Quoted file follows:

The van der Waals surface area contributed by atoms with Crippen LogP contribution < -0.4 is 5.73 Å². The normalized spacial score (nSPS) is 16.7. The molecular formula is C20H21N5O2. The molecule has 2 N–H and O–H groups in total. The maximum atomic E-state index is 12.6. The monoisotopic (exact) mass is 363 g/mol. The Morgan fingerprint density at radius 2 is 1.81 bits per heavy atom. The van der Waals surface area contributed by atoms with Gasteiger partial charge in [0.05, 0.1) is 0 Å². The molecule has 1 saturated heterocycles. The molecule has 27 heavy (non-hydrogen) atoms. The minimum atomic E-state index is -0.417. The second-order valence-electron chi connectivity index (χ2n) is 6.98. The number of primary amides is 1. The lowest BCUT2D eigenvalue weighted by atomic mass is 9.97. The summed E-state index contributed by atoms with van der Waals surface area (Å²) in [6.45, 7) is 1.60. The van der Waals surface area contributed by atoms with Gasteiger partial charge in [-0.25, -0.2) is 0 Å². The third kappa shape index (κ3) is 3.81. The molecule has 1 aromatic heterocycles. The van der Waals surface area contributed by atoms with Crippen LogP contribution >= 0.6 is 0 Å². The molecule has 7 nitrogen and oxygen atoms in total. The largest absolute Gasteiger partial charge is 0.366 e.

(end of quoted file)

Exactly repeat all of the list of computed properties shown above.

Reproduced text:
The van der Waals surface area contributed by atoms with Crippen LogP contribution < -0.4 is 5.73 Å². The normalized spacial score (nSPS) is 16.7. The molecular formula is C20H21N5O2. The molecule has 2 N–H and O–H groups in total. The maximum atomic E-state index is 12.6. The monoisotopic (exact) mass is 363 g/mol. The Morgan fingerprint density at radius 2 is 1.81 bits per heavy atom. The van der Waals surface area contributed by atoms with Gasteiger partial charge in [0.05, 0.1) is 0 Å². The molecule has 1 saturated heterocycles. The molecule has 27 heavy (non-hydrogen) atoms. The minimum atomic E-state index is -0.417. The second-order valence-electron chi connectivity index (χ2n) is 6.98. The number of primary amides is 1. The lowest BCUT2D eigenvalue weighted by atomic mass is 9.97. The summed E-state index contributed by atoms with van der Waals surface area (Å²) in [6.45, 7) is 1.60. The van der Waals surface area contributed by atoms with Gasteiger partial charge in [-0.25, -0.2) is 0 Å². The third kappa shape index (κ3) is 3.81. The molecule has 1 aromatic heterocycles. The van der Waals surface area contributed by atoms with Crippen LogP contribution >= 0.6 is 0 Å². The molecule has 7 nitrogen and oxygen atoms in total. The largest absolute Gasteiger partial charge is 0.366 e.